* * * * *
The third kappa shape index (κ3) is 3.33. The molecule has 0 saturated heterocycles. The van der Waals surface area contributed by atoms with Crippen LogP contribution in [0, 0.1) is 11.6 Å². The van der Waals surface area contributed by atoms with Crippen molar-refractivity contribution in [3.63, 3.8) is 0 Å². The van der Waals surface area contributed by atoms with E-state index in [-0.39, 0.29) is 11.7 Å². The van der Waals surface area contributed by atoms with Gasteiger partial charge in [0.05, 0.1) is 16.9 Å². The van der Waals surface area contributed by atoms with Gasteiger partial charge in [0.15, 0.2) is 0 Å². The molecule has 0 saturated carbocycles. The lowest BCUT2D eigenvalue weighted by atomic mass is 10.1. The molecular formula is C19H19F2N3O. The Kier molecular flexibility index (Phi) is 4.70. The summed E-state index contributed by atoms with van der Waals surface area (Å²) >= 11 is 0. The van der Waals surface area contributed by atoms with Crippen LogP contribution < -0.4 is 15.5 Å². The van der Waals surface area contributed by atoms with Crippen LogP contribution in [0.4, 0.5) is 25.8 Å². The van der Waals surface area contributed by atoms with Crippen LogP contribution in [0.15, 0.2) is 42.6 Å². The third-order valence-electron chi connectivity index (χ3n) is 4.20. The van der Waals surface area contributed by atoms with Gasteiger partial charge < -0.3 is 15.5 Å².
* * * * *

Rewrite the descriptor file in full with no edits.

The third kappa shape index (κ3) is 3.33. The molecule has 0 saturated heterocycles. The van der Waals surface area contributed by atoms with Crippen LogP contribution in [0, 0.1) is 11.6 Å². The van der Waals surface area contributed by atoms with Crippen molar-refractivity contribution in [3.63, 3.8) is 0 Å². The van der Waals surface area contributed by atoms with E-state index in [-0.39, 0.29) is 11.7 Å². The van der Waals surface area contributed by atoms with Gasteiger partial charge in [0.05, 0.1) is 16.9 Å². The van der Waals surface area contributed by atoms with Gasteiger partial charge in [0.15, 0.2) is 0 Å². The molecule has 0 saturated carbocycles. The lowest BCUT2D eigenvalue weighted by atomic mass is 10.1. The molecular formula is C19H19F2N3O. The Kier molecular flexibility index (Phi) is 4.70. The summed E-state index contributed by atoms with van der Waals surface area (Å²) >= 11 is 0. The van der Waals surface area contributed by atoms with Crippen LogP contribution < -0.4 is 15.5 Å². The van der Waals surface area contributed by atoms with Crippen LogP contribution in [0.4, 0.5) is 25.8 Å². The van der Waals surface area contributed by atoms with Crippen LogP contribution in [0.15, 0.2) is 42.6 Å². The third-order valence-electron chi connectivity index (χ3n) is 4.20. The van der Waals surface area contributed by atoms with Gasteiger partial charge < -0.3 is 15.5 Å².